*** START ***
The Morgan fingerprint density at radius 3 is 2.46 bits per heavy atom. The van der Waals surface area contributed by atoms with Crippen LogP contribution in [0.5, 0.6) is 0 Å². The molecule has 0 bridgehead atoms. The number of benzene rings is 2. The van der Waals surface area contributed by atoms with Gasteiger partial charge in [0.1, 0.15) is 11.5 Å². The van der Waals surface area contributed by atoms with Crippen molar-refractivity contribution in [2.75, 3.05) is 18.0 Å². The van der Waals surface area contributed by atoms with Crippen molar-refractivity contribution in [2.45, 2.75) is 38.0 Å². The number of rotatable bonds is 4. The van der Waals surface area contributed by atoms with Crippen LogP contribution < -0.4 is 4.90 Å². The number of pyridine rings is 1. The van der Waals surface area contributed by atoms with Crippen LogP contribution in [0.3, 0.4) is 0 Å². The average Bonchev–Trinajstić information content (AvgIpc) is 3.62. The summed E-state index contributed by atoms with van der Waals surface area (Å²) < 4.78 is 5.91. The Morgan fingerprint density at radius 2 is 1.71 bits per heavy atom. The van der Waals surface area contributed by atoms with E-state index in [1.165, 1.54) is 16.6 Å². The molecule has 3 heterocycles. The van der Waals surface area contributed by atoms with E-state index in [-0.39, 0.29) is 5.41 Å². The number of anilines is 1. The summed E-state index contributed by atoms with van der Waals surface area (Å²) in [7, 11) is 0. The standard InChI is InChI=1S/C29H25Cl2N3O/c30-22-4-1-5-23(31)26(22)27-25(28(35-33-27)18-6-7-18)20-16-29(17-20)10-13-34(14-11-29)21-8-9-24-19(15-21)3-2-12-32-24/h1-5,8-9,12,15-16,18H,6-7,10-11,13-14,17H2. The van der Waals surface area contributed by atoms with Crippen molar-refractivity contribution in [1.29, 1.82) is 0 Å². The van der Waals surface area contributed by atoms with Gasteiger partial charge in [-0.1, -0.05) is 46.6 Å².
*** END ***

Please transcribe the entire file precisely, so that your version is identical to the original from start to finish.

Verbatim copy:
The Morgan fingerprint density at radius 3 is 2.46 bits per heavy atom. The van der Waals surface area contributed by atoms with Crippen LogP contribution in [0.5, 0.6) is 0 Å². The molecule has 0 bridgehead atoms. The number of benzene rings is 2. The van der Waals surface area contributed by atoms with Gasteiger partial charge in [0.1, 0.15) is 11.5 Å². The van der Waals surface area contributed by atoms with Crippen molar-refractivity contribution in [2.75, 3.05) is 18.0 Å². The van der Waals surface area contributed by atoms with Crippen molar-refractivity contribution in [2.45, 2.75) is 38.0 Å². The number of rotatable bonds is 4. The van der Waals surface area contributed by atoms with Crippen LogP contribution < -0.4 is 4.90 Å². The number of pyridine rings is 1. The van der Waals surface area contributed by atoms with Crippen LogP contribution in [0.3, 0.4) is 0 Å². The average Bonchev–Trinajstić information content (AvgIpc) is 3.62. The summed E-state index contributed by atoms with van der Waals surface area (Å²) < 4.78 is 5.91. The Morgan fingerprint density at radius 2 is 1.71 bits per heavy atom. The van der Waals surface area contributed by atoms with E-state index in [1.165, 1.54) is 16.6 Å². The molecule has 3 heterocycles. The van der Waals surface area contributed by atoms with E-state index in [-0.39, 0.29) is 5.41 Å². The number of anilines is 1. The summed E-state index contributed by atoms with van der Waals surface area (Å²) in [7, 11) is 0. The standard InChI is InChI=1S/C29H25Cl2N3O/c30-22-4-1-5-23(31)26(22)27-25(28(35-33-27)18-6-7-18)20-16-29(17-20)10-13-34(14-11-29)21-8-9-24-19(15-21)3-2-12-32-24/h1-5,8-9,12,15-16,18H,6-7,10-11,13-14,17H2. The van der Waals surface area contributed by atoms with Crippen molar-refractivity contribution in [1.29, 1.82) is 0 Å². The van der Waals surface area contributed by atoms with Gasteiger partial charge in [-0.1, -0.05) is 46.6 Å².